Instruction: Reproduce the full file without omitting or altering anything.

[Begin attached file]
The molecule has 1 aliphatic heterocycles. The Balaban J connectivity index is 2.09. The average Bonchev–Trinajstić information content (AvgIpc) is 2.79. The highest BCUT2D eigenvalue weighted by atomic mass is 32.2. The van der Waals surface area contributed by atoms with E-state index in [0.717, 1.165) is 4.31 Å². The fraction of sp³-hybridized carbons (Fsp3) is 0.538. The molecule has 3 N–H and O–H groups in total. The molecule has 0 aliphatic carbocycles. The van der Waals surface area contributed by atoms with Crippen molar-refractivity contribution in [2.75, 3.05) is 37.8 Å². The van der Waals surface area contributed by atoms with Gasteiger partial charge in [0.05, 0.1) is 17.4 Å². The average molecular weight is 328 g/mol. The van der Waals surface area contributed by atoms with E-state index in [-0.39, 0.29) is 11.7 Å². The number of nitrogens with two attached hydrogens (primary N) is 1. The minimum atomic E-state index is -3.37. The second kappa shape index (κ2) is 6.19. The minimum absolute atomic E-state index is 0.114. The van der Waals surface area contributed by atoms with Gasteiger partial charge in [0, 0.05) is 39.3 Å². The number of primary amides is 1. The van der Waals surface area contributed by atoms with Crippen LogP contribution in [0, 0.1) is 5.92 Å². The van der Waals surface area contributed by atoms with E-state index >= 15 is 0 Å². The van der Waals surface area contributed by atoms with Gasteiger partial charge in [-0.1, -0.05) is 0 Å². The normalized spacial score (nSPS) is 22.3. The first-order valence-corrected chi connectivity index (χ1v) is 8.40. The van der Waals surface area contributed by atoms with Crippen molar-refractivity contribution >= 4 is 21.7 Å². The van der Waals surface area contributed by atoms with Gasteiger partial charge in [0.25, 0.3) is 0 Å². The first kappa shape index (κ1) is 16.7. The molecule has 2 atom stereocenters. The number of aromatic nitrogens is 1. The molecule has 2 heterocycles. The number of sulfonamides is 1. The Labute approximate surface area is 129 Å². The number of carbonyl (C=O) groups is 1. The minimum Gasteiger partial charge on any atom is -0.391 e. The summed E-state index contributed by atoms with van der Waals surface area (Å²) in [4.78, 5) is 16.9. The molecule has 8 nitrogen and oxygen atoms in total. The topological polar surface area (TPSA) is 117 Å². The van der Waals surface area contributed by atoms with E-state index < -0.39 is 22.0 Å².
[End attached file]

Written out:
The molecule has 1 aliphatic heterocycles. The Balaban J connectivity index is 2.09. The average Bonchev–Trinajstić information content (AvgIpc) is 2.79. The highest BCUT2D eigenvalue weighted by atomic mass is 32.2. The van der Waals surface area contributed by atoms with E-state index in [0.717, 1.165) is 4.31 Å². The fraction of sp³-hybridized carbons (Fsp3) is 0.538. The molecule has 3 N–H and O–H groups in total. The molecule has 0 aliphatic carbocycles. The van der Waals surface area contributed by atoms with Crippen molar-refractivity contribution in [2.75, 3.05) is 37.8 Å². The van der Waals surface area contributed by atoms with Gasteiger partial charge in [0.05, 0.1) is 17.4 Å². The average molecular weight is 328 g/mol. The van der Waals surface area contributed by atoms with E-state index in [-0.39, 0.29) is 11.7 Å². The number of nitrogens with two attached hydrogens (primary N) is 1. The minimum atomic E-state index is -3.37. The second kappa shape index (κ2) is 6.19. The minimum absolute atomic E-state index is 0.114. The van der Waals surface area contributed by atoms with Gasteiger partial charge in [0, 0.05) is 39.3 Å². The number of primary amides is 1. The van der Waals surface area contributed by atoms with Crippen LogP contribution in [0, 0.1) is 5.92 Å². The van der Waals surface area contributed by atoms with E-state index >= 15 is 0 Å². The van der Waals surface area contributed by atoms with Gasteiger partial charge in [-0.1, -0.05) is 0 Å². The normalized spacial score (nSPS) is 22.3. The first-order valence-corrected chi connectivity index (χ1v) is 8.40. The van der Waals surface area contributed by atoms with Crippen molar-refractivity contribution >= 4 is 21.7 Å². The van der Waals surface area contributed by atoms with Gasteiger partial charge in [0.25, 0.3) is 0 Å². The first kappa shape index (κ1) is 16.7. The molecule has 2 atom stereocenters. The number of aromatic nitrogens is 1. The molecule has 2 heterocycles. The number of sulfonamides is 1. The Labute approximate surface area is 129 Å². The number of carbonyl (C=O) groups is 1. The minimum Gasteiger partial charge on any atom is -0.391 e. The summed E-state index contributed by atoms with van der Waals surface area (Å²) in [4.78, 5) is 16.9. The molecule has 8 nitrogen and oxygen atoms in total. The topological polar surface area (TPSA) is 117 Å². The van der Waals surface area contributed by atoms with E-state index < -0.39 is 22.0 Å².